Rod’s June 2010 LSAT Recap: Why I Might Start an Alpaca Farm

BPPjodi-lsat-blog-alpaca

I hope that everyone survived the logical whiplash of Monday’s exam, and I suspect that many of you have burned, incinerated, and/or dropped your LSAT books off of a tall structure (that last method of destruction is actually pretty lame. I mean, your LSAT books aren’t going to shatter into a million pieces when they hit the ground, someone’s just going to have to pick them up). To those of you who are done with the LSAT forever, I congratulate you. I know that you are all dying to know how my test day went, and I shall spare no detail (except any intellectual property of the Law School Admissions Council, of course).

The night before the LSAT I watched the Laker game with a few friends and went to bed at around 11:00 PM. I slept like a big 6’2” baby — apparently missing an earthquake in the process. Waking up at 7:00 AM and feeling refreshed, I cooked myself a pretty big breakfast and met a friend at the gym for a solid hour and a half workout. For me, this was a great decision, because I was surrounded by people who were not thinking about the LSAT and doing some physical activity worked off any anxiety that I had. I must say, I felt like a million bucks on Monday. No. I felt like $2 million bucks — and I’m talking post-income tax. I even had this vegan girl I know whip me up this “green drink” smoothie that apparently contained like 16 different organic vegetables that were read bedtime stories as they grew — but lets get back on topic.

I enjoyed a nice drive to Malibu where I was to take my test at a certain university — I won’t say which one. Again, I was wide awake, calm, cool, and in a great mood. I entered the test center building around noon. I had prepared to see a war zone of uniformed officials with metal detectors and tazer guns, and this did not turn out to be the case. There was a short line of five or six students waiting to check in. Nobody was dry heaving over a stack of test prep books, and there were no Michael Clarke Duncan-looking bouncers ready to pat us down for iPhones. I checked in and sat down in my seat at about 12:10.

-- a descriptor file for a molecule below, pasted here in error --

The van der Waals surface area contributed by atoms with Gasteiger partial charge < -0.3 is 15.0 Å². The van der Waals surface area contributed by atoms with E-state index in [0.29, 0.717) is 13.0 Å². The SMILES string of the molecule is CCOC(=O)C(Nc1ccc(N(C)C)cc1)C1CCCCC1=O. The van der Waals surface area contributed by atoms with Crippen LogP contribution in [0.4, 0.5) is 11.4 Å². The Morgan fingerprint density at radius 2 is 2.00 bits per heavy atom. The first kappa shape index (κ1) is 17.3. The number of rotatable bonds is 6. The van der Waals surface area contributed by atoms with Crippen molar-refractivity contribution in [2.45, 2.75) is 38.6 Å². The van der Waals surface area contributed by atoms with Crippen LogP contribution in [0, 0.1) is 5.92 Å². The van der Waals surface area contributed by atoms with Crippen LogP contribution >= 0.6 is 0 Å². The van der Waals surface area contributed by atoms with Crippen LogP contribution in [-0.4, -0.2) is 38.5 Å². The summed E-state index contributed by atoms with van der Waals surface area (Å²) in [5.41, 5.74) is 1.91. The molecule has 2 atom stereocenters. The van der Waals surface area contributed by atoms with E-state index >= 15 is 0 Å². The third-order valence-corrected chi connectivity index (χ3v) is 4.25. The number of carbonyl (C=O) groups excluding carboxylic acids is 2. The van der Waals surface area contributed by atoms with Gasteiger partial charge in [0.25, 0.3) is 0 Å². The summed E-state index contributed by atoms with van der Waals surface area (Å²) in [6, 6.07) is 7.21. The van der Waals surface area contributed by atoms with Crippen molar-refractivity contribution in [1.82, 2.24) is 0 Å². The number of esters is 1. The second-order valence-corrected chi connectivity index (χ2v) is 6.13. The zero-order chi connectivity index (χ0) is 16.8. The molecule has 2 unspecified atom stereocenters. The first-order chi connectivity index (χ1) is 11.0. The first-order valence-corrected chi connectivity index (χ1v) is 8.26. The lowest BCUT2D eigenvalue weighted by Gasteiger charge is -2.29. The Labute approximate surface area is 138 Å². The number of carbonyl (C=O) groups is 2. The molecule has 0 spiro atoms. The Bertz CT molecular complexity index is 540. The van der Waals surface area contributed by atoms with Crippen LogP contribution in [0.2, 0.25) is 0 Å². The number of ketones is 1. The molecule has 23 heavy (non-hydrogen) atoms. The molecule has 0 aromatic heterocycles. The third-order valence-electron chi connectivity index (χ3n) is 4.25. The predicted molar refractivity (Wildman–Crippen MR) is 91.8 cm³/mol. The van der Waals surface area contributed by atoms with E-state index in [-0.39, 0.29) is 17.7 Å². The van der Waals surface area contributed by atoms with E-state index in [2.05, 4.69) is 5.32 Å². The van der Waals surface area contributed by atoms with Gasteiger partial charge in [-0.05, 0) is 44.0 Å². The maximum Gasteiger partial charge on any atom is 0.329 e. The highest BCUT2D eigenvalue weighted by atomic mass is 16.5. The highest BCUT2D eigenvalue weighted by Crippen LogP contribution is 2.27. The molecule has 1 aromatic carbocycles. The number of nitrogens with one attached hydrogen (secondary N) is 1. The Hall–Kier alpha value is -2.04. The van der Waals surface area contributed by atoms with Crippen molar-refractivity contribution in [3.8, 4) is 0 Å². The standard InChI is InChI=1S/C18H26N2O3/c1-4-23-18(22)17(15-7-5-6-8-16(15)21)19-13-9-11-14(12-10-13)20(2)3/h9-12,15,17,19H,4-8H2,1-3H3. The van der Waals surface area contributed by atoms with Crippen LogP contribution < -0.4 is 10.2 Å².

Now here is one thing I wasn’t prepared for. I sat in my seat for one full hour before anyone even said “Welcome to the LSAT.” There were another 40 minutes on top of that for the usual administrative stuff, and we did not actually start the LSAT until about 2:00 PM. Again, I was still feeling wide awake and ready, but those two hours did not help. It’s not like I could bust out my iPhone and check CNN.com, shoot some texts and check last nights sports scores. As you are well aware, you don’t have much to work with. I read my Vitamin Water label 15 times. At this moment in time, nobody on planet Earth knows that label better than me.